What is Parawood?

What is parawood

Parawood is a hardwood tree that originated from South America, Brazil, and is believed to have been introduced in Asia in the year 1877. The hardwood tree is largely grown in Malaysian plantations.

The wood, though having quite vast uses, is commonly and famously known in the furniture industry where it has been widely used. It is highly attributed to the low end furniture in the unfinished furniture industry.

It has a variety of names and most cases is referred to as the parawood and in addition it has names such as; haveawood, pacewood, plantation hardwood. Scientifically it is referred to as Hevea brasiliansis.

The parawood tree produces latex which has quite a variety of uses such making paints and thus only harvested in cases when the latex has dried up. At this point its considered to have ended its useful life cycle.

Appearance & Color

The hardwood tree is often white and maple like in color but it has some color changes during its growth. It develops a slightly light brown color which others consider blonde with some brown streaks.The color is however noticed to darken as the tree ages.

Its light color has widely favored it in the furniture industry as it allows easy staining thus it can be custom colored into different desirable colors depending with ones taste and color preference.

Texture & Odor

Parawood is considered to have quite some odor during its working i.e its general smell and probably its smell during production.The smell disappears as it dries up thus the wood as furniture does not have on odor.

The wood is coarse in texture and is observed to have pores that are open and large with its grains considered straight. Considering its weight, it has a basic specific gravity of about 0.51.

It is also observed to have very little shrinkage and this gives it a plus in the furniture industry as this characteristic makes it stable for furniture use.


The commonly used hardwood tree is often considered a low end furniture due to its relatively low prices. The tree is widely planted in Malaysia and thus the great supply makes it quite inexpensive.

However, Its not transported as the tree itself but rather as converted furniture and in some cases as household items. Its low prices can be attributed to the fact that it is sold as an unfinished product.


One of the main disliked characteristic of the parawood is that it very perishable and has a very low natural resistance to rot and decay. The wood has a high start content which attracts insects making it very susceptible to insect attacks and probably fungal staining. Its therefore not recommended for outdoor activities since rain can leach its protective surface.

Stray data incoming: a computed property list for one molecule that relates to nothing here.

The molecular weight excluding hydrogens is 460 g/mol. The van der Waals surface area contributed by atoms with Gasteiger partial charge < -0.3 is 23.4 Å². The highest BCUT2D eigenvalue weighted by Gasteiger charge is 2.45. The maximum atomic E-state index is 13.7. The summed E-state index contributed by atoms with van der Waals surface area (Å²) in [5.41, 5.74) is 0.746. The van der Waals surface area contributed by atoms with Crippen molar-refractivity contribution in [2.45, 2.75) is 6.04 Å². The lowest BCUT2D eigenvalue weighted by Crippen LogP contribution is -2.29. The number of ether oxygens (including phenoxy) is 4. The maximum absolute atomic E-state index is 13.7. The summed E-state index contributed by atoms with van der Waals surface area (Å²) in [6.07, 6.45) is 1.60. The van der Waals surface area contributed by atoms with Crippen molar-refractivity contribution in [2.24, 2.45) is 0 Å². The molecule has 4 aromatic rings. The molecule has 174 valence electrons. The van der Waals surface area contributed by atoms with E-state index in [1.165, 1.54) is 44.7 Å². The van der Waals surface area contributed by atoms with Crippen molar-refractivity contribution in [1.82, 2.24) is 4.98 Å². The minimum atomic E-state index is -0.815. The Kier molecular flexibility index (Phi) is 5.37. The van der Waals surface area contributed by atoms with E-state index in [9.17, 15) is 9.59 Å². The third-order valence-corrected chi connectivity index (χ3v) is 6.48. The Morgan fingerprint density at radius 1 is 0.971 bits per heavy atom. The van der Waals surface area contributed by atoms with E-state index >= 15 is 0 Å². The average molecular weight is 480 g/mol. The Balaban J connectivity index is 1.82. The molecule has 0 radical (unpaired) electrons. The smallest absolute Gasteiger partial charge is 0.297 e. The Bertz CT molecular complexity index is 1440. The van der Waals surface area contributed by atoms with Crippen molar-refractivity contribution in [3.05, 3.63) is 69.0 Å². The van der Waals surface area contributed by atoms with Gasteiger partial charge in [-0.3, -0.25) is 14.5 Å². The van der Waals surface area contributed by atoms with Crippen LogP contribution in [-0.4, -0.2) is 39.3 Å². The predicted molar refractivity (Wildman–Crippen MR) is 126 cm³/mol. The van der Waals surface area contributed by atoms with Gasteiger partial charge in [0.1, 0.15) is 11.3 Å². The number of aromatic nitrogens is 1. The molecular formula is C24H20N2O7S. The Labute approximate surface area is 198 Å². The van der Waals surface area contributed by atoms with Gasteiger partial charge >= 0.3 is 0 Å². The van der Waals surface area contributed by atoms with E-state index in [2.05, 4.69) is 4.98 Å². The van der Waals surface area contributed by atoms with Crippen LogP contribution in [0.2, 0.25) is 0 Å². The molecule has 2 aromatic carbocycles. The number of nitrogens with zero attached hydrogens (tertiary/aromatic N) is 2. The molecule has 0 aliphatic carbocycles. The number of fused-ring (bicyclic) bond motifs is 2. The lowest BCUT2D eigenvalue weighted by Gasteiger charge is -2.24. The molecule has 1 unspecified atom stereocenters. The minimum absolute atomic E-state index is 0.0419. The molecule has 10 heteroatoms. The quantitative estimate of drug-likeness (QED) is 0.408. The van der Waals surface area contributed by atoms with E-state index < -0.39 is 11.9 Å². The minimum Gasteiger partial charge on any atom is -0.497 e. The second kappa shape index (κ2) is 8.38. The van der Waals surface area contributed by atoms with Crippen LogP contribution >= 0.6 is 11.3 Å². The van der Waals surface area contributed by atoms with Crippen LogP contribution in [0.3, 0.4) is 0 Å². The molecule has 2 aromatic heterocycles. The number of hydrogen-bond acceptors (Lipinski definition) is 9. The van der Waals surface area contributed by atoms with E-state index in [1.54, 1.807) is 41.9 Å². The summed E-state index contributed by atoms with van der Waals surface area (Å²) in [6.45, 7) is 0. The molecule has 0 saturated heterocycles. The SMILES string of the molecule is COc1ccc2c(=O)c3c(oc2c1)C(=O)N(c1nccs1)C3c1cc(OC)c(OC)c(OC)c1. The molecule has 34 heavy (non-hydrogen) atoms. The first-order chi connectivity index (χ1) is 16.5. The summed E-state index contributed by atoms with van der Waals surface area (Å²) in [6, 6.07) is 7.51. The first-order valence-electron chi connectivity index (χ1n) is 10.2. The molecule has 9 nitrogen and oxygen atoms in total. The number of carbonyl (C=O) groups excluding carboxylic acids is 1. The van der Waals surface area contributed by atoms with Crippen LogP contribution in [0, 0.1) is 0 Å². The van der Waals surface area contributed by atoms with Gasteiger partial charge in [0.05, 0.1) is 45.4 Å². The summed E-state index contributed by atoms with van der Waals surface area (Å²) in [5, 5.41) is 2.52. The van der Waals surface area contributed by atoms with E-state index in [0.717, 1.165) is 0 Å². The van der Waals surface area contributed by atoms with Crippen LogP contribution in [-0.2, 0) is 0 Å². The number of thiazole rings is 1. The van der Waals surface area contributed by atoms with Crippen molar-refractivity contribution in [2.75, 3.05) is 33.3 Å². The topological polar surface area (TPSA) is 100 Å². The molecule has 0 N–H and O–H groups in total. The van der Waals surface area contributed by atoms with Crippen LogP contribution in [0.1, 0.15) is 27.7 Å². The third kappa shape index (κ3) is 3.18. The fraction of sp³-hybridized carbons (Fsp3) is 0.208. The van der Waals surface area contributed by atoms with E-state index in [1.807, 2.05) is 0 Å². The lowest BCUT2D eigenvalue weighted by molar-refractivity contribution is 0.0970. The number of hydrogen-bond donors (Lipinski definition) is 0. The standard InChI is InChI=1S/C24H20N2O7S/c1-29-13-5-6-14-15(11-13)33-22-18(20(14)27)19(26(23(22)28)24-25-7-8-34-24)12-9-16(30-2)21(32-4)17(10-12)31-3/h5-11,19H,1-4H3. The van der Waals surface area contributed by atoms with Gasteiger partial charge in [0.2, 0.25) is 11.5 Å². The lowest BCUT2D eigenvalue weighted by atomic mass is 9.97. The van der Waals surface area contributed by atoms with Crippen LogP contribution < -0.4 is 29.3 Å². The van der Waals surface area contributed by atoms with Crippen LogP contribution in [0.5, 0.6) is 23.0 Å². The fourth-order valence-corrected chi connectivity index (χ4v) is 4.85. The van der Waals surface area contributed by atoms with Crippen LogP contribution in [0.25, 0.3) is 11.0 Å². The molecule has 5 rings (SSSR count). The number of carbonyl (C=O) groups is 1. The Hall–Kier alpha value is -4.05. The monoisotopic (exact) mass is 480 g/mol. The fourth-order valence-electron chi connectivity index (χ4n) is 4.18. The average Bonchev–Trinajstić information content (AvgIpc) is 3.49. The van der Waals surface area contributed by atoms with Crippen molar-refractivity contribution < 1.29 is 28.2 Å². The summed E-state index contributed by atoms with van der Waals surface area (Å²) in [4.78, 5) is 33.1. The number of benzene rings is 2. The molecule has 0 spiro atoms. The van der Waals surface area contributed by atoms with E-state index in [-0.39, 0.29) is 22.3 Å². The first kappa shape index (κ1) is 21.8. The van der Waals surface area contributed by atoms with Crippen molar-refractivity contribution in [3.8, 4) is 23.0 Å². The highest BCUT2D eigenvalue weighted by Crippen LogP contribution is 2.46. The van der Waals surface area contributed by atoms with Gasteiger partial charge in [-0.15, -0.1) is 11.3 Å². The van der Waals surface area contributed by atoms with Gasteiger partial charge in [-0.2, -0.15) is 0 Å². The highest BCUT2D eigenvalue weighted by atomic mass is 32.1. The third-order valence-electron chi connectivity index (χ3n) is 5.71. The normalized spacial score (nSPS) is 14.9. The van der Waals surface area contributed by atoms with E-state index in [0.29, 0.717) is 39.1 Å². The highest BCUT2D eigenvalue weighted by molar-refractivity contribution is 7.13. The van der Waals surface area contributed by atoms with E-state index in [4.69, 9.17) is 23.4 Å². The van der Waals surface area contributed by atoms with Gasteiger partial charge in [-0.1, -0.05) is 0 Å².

It however can undergo a chemical treatment process making it available for furniture use without the worry of insect infestation and fungi staining.


Parawood has never been considered to be facing any threat of extinction as any tree harvested is replaced and in addition extinction would no be quite possible since its grown vastly in plantations.The tree is only harvested at the time which its latex has dried up and thus considered to have finished its active cycle.

The rubberwood is considered to have quite many uses after harvesting as it can be used for furniture, used in kitchen wooden ware, cabinetry and can also be used in the pulp and paper industry.


The parawood tree is very important in the furniture industry and is considered to be environmentally friendly. It has quite a lot of advantages apart from its low pricing such as; its very easy to deal with in nailing, gluing, sawing.

>> Read More: MDO vs. MDF - What's the Difference ?

Last Updated on October 31, 2018 by Tom Bradly

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Tom Bradly

My entrepreneurial journey started in 2006, when I dropped out of university. I wanted to work with my hands, to build things. Now I mix my background with computers with my first-hand experience with woodworking to provide insights into the tools I like best. I love everything about woodworking and have been building stuff for over 20 years of my life. I hope to pass some knowledge and expertise. See more at TomBradly.com

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